Mixed-Use and Mixed-Housing:  Eastside Village now contains 500 residential units over 40,000 square feet of retail / commercial space with ample parking for visitors and residents on the compact site.  The retail space for the project lacks clear connectivity to15th street and appears to be struggling.  Most of the occupied spaces seem to be offices, perhaps part of the live/ work program the project offers.  However, if the block due south redevelops and opens towards Eastside Village creating a strong pedestrian connection it will greatly improve the likelihood for success of the retail space.

Quality Architecture and Urban Design:  Eastside Village was designed by RTKL and Womack + Hampton Architects and was the winner of the 2003 CLIDE Landmark Award for Excellence in Redevelopment.  The architecture is reminiscent of old downtown red brick architecture with appropriately scaled storefronts.  However it is lacking adequate retail signage such as blade signs, wall plaques, and internally illuminated wall signs needed for a vibrant retail presence.  Without a concerted effort to improve the retail presence at the property it is merely a place for people to live adjacent to a main street and mass transit.   

Community:  While community can be experienced at the many events that occur year-round at Haggard Park, community within the project was not experienced.  The “heart” of the project was not apparent but may be an intentional gesture to allow community to be experienced within the greater context of downtown.  It is understood that the Phase II courtyard and pool will offer opportunities for community within the development, however outdoor seating areas, dining, cafes, and the like which activate the sidewalks create a more comfortable setting in which to socialize and meet neighbors.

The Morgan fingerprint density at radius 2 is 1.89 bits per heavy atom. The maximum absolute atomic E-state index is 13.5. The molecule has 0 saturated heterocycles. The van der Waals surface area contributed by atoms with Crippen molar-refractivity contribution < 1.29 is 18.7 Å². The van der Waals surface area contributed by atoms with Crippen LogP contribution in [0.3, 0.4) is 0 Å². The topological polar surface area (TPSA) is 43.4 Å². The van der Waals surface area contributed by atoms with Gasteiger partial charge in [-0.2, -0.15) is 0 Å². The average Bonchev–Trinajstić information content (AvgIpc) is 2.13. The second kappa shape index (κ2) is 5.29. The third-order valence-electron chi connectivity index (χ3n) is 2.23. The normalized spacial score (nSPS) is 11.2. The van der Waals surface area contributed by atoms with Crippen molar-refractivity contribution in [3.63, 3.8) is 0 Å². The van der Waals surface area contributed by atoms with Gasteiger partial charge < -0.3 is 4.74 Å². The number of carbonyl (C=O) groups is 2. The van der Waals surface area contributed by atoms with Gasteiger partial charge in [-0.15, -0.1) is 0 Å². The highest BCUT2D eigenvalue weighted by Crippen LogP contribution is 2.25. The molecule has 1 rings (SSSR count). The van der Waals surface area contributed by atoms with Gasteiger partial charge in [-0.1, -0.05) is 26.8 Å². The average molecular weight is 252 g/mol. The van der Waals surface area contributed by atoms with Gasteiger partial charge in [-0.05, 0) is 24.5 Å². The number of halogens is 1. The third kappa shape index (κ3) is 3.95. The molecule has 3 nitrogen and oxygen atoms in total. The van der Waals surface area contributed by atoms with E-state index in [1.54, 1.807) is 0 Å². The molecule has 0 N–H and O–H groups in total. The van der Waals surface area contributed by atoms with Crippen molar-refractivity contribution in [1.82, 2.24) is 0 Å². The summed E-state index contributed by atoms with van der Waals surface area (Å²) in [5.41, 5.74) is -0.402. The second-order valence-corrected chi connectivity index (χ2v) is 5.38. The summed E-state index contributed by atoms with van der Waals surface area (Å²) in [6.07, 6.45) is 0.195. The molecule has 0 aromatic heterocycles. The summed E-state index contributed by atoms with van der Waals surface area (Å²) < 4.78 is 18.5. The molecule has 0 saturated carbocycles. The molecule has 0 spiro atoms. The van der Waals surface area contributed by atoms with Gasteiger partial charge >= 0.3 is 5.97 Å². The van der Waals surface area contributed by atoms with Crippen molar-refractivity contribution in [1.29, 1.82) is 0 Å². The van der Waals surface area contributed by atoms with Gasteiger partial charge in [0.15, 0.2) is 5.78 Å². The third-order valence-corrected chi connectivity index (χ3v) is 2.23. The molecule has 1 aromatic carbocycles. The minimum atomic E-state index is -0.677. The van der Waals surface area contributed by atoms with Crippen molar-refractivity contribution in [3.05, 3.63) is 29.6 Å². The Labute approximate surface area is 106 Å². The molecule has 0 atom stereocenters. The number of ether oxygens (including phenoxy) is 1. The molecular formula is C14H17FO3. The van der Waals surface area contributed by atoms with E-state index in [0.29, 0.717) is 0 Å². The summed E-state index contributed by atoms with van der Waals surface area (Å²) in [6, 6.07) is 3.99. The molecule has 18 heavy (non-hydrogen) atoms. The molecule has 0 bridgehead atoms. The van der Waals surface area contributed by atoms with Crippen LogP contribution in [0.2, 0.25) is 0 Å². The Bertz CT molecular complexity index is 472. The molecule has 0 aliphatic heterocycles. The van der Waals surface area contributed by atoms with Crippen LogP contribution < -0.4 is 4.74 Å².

Density:   The project boasts over 65 units per acre.  This is an extremely dense project with an efficient design to maximize the building footprint on the site.  

Sustainability:  While the fact that Eastside Village is a transit-oriented development makes it a more sustainable choice, it is not clear if the building systems were designed with above average energy or water efficiency in mind. 

Overall Betterment of Life for Residents: Being somewhat of a pioneering project, Eastside Village is a drastic leap in the right direction for TOD in the DFW Metroplex.  There is no doubt that residents feel part of historic downtown Plano and connected to the greater Dallas area via the DART Light Rail and Bus Transit systems.  Reduced auto expenses mean more disposable income, savings and investment dollars and mass transit in lieu of auto gridlock means less stress and more personal time, whether from reduce commute times or available time spent on the train for reading, working or relaxation.  Eastside Village is a Plano jewel that should be embraced and expanded upon.  The city should continue to integrate and, most of all, connect the rest of downtown to this project.